A Veteran’s Wife: “Their Country Is Not Fighting For Them”
DALLAS (CBSDFW.COM) – He was a proud young soldier in the U.S. Army.
When he got out, he married his high school sweetheart. They raised three children. He worked as a guard for an armored car company.
And for the past 20 years, he’s worked to save lives and heal souls at a North Texas church.
Now Pastor Darryl Alford is fighting to save his own life at the Dallas VA Medical Center.
Alford’s story is one of many that have been told to CBS 11 News since we began looking into concerns – all voiced by veterans, their families, or former VA medical experts – about the quality of health care provided by the Veterans Affairs Administration in North Texas.
Most say they have had delays, or outright cancellations, in the services they need to cope with getting older. Some say they have been shocked by the insensitive way some VA medical personnel deliver bad news to a veteran with a terminal sickness. Others say the VA is doing the best it can, given its incredible patient load.
For Pastor Alford, his struggle is still playing out.
His frail, 51-year-old body is hooked to tubes and breathing machines in the intensive care unit of the Dallas VA hospital.
“He’s unresponsive …he can’t move his hands and feet anymore …he’s weak,” said his wife, Mary Alford.
She blames the hospital for her husband’s fast decline.
“He’s never been through what he’s been through here,” Mary Alford said.
Darryl Alford was diagnosed in 1997 with Pulmonary Fibrosis, a breathing disorder. At the time, he was an armored car guard, had insurance and received regular treatment – treatment the Alford family was happy with – at a Fort Worth hospital.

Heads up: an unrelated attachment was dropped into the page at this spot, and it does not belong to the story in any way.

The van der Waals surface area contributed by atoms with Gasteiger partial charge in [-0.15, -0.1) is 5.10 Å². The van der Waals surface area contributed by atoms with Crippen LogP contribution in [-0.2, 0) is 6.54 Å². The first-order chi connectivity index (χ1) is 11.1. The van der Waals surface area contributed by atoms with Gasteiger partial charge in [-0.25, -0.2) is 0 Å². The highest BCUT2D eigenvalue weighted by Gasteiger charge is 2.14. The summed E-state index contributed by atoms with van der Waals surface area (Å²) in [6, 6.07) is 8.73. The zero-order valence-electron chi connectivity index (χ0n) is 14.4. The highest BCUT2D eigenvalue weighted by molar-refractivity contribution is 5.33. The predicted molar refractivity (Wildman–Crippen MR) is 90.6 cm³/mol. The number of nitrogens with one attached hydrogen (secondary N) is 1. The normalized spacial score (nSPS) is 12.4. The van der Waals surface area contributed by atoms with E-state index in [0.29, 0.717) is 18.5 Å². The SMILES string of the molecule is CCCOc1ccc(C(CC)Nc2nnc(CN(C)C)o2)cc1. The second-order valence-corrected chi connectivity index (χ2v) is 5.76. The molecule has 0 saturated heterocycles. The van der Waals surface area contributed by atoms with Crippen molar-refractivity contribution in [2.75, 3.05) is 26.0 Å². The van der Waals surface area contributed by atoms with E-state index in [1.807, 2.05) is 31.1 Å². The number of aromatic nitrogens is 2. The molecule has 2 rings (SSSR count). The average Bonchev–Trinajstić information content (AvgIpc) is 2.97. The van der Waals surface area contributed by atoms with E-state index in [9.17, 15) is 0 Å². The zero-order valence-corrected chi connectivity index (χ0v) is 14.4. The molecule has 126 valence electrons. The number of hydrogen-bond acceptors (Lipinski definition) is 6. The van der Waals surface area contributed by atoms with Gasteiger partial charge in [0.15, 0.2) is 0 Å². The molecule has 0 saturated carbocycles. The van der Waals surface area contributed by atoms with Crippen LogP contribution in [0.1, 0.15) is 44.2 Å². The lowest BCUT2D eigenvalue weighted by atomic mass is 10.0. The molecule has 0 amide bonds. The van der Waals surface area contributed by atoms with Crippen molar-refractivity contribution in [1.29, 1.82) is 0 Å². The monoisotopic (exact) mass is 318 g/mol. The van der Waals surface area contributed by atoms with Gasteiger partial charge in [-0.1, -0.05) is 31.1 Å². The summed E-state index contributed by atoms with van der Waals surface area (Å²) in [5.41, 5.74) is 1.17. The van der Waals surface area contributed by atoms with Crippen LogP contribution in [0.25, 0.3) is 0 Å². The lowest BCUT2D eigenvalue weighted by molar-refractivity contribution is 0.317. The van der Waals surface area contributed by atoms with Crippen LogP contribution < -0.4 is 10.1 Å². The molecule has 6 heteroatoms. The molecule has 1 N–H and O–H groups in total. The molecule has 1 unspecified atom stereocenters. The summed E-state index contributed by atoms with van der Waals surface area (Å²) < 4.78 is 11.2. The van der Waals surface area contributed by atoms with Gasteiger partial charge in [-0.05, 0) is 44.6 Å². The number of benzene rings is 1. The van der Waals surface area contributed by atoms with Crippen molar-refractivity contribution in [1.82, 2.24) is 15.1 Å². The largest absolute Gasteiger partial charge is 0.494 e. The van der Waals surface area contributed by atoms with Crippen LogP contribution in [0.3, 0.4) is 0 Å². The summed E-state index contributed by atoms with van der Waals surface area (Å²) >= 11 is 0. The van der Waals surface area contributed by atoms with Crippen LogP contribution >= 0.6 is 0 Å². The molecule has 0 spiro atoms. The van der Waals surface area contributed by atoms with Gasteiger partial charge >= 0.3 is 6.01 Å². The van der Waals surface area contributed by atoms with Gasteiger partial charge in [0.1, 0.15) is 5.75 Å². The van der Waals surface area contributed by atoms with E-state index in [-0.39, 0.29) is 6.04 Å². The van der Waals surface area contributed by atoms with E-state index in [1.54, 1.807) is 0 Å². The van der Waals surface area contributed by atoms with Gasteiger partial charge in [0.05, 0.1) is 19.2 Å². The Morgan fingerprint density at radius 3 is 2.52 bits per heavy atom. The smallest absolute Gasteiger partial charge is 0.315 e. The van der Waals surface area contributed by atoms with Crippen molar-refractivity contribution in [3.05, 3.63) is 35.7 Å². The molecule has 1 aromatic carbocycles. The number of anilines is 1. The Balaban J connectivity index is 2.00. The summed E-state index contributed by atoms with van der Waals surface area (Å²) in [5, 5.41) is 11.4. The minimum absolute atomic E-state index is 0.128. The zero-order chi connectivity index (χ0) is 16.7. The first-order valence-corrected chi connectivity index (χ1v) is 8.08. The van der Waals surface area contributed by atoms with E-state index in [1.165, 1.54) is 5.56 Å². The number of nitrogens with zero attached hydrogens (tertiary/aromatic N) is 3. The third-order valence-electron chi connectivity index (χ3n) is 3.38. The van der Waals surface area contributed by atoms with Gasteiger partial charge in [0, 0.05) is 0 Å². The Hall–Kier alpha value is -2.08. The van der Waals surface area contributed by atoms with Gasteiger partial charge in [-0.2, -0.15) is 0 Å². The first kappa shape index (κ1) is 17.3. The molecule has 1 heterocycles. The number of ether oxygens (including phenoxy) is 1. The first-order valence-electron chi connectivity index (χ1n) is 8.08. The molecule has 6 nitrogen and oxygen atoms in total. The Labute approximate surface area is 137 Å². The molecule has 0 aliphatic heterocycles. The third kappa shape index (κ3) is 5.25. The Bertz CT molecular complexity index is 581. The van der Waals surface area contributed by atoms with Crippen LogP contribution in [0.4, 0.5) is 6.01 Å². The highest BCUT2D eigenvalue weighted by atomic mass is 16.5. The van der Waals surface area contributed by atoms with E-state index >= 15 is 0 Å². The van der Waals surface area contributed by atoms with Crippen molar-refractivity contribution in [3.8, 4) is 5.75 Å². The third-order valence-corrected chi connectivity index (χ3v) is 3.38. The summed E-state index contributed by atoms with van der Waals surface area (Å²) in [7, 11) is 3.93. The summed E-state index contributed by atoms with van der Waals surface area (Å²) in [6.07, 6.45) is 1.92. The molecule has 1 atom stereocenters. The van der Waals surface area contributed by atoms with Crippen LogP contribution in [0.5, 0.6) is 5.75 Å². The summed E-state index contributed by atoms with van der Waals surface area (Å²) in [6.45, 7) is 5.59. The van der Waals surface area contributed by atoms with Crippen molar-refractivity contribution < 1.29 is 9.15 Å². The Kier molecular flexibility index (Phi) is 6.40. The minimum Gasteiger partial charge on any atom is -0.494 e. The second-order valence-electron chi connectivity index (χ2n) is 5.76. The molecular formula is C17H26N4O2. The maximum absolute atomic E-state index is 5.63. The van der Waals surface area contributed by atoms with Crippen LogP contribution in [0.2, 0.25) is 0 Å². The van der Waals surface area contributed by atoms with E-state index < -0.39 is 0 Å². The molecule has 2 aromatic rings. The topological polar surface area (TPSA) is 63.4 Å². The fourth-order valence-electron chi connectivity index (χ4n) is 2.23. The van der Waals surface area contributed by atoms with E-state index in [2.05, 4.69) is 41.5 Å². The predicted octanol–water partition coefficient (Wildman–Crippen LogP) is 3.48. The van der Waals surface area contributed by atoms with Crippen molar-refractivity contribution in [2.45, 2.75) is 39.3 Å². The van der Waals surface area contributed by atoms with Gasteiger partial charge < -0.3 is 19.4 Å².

But in 2010, when his illness prevented him from wearing his heavy bulletproof vest, or continue to breathe the exhaust from the armored car, he retired. That cost him his insurance.
He turned to the VA for help. “My husband had a good 15 years,” said Mary Alford, referring to the years in which he received health care through his company’s insurance.
“But then we got over here and it’s been turmoil,” she said of the VA hospital in Dallas.
They thought an appointment in May for a new breathing machine would require a stay of a few days.
But those days turned into weeks, and then months, as the ailing veteran waited to have a tracheotomy tube inserted into his throat.
His wife says the procedure has been canceled eight times, with the hospital saying doctors were either too busy with other patients, or they were on vacation, or the tube hadn’t been shipped yet. “So they keep putting him off because they say they have to special-order this tube,” Mary Alford said.
When it finally did come in, she says her husband was wheeled into surgery, only to be wheeled back out after it was discovered the tube had been contaminated when someone broke the seal of its container.
And on another occasion, Mary Alford says a nurse tried to give her husband a pain killer when he didn’t need it …and was in fact enjoying TV.
“They wanted to give him morphine …I said my husband doesn’t need morphine …he’s up watching Tiger Woods play in a tournament,” Mary Alford said.
Then her husband had a stroke, which his wife says was caused by the hospital’s failure to control his blood sugar. “If they’d come and taken his blood sugar when I requested it, I believe all of it could have been prevented,” she said, adding, “The only thing the nurse needed to do was come in, prick his finger.”
A spokesperson for the Dallas VA hospital said they could not comment because of laws protecting the privacy of patients.
Meanwhile, Darryl Alford’s family continues to pray for his recovery …and for the respect deserving of a veteran.
“This is what really hurt me and my family … these are soldiers that have fought for their country …but their country is not fighting for them,” Mary Alford said. “It’s heartbreaking.”
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